Shop Amazon

The National Statuary Hall


  • Vicinity: S of Rotunda, US Capital Building

National Statuary Hall, also known as the Old Hall of the House, is the large, two-story, semicircular room south of the Rotunda. This historic space was the meeting place of the U.S. House of Representatives for nearly 50 years (1807-1857), and now serves as the main exhibition space for the National Statuary Hall Collection. - US Architect of the Capital


Advertisement

Timeline

Y/M/D Person Association Description Composition Food Event
Y/M/D Person Association Description Composition Food Event
1809/03/04 Dolley Madison First Lady James Madison gives his First Inaugural Address as Presidential of the United States. First Inauguration of James Madison
1809/03/04 James Madison US President James Madison gives his First Inaugural Address as Presidential of the United States. First Inauguration of James Madison
1809/03/04 John Marshall (Chief Justice) Chief Justice Chief Justice John Marshall administers the presidential oath to James Madison. First Inauguration of James Madison
1809/03/04 George Clinton (vice president) US Vice President George Clinton is inaugurated as Vice President of the United States. It is his second term as Vice President. First Inauguration of James Madison
1809/03/04 Thomas Jefferson Guest James Madison gives his First Inaugural Address as Presidential of the United States. First Inauguration of James Madison
1824/12/09 Marquis de Lafayette Guest of Honor Speaker of the House, Henry Clay introduces Lafayette at the House of Representatives. Congress pays Lafayette $200,000 for his distinguish serve to the United States, the amount he had spent of his own money on the war. Lafayette's Triumphal Tour of America
1825/09/06 Marquis de Lafayette Guest of Honor Lafayette addresses a joint session of the US Congress in Washington, DC Lafayette's Triumphal Tour of America
1848/02/23 John Quincy Adams Home John Quincy Adams suffers stroke at his desk on 21 February 1848, and dies 2 days later in an adjoining room.

Information »

National Statuary Hall in the U.S. Capitol Building is built in the shape of an ancient amphitheater and is one of the earliest examples of Greek revival architecture in America. While most wall surfaces are painted plaster, the low gallery walls and pilasters are of sandstone. Around the room's perimeter stand colossal columns of variegated Breccia marble quarried along the Potomac River. The Corinthian capitals of white marble were carved in Carrara, Italy. A lantern in the fireproof cast-steel ceiling admits natural light into the Hall. The chamber floor is laid with black and white marble tiles; the black marble was purchased specifically for the chamber, while the white marble was scrap material from the U.S. Capitol extension project. The four fireplaces on the south side of the room, in conjunction with an ingenious central heating system, warmed the room during cold months.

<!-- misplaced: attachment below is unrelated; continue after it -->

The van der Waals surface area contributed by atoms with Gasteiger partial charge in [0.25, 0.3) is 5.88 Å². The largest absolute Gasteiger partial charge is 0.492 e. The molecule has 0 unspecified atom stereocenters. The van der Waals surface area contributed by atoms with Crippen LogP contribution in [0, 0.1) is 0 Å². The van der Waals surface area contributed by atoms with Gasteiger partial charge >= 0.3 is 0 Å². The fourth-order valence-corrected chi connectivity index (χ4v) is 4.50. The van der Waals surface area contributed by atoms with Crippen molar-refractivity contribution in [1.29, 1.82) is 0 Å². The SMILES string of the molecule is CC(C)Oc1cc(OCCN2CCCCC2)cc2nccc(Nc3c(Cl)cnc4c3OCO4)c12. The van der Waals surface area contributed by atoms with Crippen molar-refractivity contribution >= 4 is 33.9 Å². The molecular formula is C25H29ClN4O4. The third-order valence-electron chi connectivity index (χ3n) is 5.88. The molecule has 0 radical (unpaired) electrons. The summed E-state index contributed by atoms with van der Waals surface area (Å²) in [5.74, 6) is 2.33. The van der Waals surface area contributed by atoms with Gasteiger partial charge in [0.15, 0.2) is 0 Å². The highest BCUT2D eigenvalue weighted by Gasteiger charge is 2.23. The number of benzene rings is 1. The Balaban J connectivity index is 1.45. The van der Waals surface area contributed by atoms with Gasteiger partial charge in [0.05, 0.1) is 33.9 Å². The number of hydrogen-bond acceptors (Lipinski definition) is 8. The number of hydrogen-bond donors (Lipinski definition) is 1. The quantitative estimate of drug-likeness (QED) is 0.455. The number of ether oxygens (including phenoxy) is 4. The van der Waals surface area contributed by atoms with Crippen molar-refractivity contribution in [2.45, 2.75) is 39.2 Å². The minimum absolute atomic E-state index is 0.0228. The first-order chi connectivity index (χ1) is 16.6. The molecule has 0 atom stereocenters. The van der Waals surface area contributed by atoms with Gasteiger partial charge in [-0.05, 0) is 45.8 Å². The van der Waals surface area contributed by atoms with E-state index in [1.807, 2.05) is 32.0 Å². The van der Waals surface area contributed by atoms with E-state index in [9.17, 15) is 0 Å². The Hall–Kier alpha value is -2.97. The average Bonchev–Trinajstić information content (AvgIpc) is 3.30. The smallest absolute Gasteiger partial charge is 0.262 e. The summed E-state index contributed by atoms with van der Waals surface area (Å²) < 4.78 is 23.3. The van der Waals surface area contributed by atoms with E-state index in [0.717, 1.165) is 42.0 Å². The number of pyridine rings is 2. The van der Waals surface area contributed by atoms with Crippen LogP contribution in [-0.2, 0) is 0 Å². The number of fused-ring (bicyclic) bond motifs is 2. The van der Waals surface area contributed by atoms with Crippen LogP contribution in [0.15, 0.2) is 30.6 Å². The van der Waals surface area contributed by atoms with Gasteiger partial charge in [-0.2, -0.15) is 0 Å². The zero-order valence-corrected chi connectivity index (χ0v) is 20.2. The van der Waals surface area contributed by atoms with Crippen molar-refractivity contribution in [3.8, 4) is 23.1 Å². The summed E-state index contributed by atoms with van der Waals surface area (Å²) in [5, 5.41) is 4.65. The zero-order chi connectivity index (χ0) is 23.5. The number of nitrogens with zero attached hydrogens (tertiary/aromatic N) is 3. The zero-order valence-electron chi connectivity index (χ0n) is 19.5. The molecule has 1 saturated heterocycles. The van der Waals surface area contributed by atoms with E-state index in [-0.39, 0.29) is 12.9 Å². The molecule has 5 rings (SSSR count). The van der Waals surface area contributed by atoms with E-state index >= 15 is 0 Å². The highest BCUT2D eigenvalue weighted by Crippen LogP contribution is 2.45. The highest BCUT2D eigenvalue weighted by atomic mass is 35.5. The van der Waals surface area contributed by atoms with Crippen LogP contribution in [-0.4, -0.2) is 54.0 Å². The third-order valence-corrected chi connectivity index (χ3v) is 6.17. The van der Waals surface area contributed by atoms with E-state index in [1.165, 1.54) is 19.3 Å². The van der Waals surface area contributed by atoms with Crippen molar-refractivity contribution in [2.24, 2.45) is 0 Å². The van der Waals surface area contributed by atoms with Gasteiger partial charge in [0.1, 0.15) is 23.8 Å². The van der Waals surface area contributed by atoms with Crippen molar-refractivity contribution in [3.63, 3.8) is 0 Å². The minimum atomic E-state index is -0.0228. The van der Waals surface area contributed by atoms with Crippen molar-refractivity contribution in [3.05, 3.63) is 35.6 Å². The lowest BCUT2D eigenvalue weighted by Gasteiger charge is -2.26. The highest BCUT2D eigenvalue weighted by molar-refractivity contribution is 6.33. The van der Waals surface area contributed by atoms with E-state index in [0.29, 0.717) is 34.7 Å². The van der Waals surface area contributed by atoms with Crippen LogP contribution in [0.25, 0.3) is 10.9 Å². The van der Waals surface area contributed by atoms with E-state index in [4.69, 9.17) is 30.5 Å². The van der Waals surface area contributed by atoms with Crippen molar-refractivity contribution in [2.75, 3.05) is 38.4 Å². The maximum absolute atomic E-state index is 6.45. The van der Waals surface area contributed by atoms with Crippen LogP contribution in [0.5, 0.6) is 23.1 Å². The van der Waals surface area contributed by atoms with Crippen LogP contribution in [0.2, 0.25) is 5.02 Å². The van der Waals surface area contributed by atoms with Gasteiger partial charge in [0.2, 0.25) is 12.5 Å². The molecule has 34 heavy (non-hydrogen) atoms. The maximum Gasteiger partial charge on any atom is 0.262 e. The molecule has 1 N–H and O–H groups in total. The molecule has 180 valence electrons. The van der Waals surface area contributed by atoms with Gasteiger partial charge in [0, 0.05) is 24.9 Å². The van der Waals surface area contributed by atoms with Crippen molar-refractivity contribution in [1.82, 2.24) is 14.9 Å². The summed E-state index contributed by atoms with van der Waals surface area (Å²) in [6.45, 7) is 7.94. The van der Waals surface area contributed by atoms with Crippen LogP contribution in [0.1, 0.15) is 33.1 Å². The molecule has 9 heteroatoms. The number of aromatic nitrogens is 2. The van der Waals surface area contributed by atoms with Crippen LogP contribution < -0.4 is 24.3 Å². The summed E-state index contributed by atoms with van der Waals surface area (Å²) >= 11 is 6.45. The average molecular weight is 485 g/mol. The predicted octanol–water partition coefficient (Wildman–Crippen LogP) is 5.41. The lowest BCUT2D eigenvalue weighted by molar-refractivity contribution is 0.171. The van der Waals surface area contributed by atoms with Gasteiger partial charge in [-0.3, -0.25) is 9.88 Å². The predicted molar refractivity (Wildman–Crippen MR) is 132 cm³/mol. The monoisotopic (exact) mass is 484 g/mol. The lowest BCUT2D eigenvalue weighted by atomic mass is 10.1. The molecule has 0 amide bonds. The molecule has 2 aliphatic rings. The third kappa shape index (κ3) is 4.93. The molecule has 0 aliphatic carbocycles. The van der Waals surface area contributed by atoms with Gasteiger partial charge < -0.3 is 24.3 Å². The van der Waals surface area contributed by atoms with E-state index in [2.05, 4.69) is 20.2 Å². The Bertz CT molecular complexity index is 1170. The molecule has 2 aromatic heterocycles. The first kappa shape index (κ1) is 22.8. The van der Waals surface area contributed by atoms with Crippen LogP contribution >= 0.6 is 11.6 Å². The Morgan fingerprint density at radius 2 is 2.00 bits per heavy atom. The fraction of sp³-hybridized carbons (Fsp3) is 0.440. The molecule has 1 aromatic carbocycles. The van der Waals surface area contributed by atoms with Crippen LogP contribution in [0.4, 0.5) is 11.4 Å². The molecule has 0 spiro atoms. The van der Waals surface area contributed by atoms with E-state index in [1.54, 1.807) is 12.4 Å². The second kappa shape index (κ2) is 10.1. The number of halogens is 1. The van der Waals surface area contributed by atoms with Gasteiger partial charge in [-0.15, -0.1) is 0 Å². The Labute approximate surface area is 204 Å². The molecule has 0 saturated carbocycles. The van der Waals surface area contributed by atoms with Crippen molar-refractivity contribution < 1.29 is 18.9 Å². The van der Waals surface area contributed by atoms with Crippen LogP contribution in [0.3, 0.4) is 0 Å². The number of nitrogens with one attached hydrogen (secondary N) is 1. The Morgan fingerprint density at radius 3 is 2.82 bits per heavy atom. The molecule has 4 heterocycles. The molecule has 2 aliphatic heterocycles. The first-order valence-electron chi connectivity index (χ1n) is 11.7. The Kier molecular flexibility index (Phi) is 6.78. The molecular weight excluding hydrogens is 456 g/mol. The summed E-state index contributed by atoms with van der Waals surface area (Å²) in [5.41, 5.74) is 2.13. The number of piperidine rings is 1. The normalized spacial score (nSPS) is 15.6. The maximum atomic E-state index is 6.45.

Only two of the many statues presently in the room were commissioned for display in the original Hall of the House. Enrico Causici's neoclassical plaster Liberty and the Eagle looks out over the Hall from a niche above the colonnade behind what was once the Speaker's rostrum. The sandstone relief eagle in the frieze of the entablature below was carved by Giuseppe Valaperta. Above the door leading into the Capitol Rotunda is the Car of History by Carlo Franzoni. This neoclassical marble sculpture depicts Clio, the Muse of History, riding in the chariot of Time and recording events in the chamber below. The wheel of the chariot contains the chamber clock; the works are by Simon Willard. - US Architect of the Capital

History »

Many important events took place in this Chamber while it served as the Hall of the House. It was in this room in 1824 that the Marquis de Lafayette became the first foreign citizen to address Congress. Presidents James Madison, James Monroe, John Quincy Adams, Andrew Jackson, and Millard Fillmore were inaugurated here. John Quincy Adams, in particular, has long been associated with the Chamber. It was here in 1824 that he was elected President by the House of Representatives, none of the candidates having secured a majority of electoral votes. Following his presidency, Adams served as a Member in the Hall for 17 years. He collapsed at his desk from a stroke on February 21, 1848, and died 2 days later in an adjoining room.

The fate of the vacated Hall remained uncertain for many years, although various proposals were put forth for its use. Perhaps the simplest was that it be converted into additional space for the Library of Congress, which was still housed in the U.S. Capitol. More drastic was the suggestion that the entire Hall be dismantled and replaced by two floors of committee rooms. Eventually, the idea of using the chamber as an art gallery was approved, and works intended for the U.S. Capitol extensions were put on exhibit; among these was the plaster model for the Statue of Freedom, which was later cast in bronze for the Capitol dome. The lack of wall space effectively prevented the hanging of large paintings, but the room seemed well suited to the display of statuary. - US Architect of the Capital


Shop Amazon
Google Ad

Google Ad
?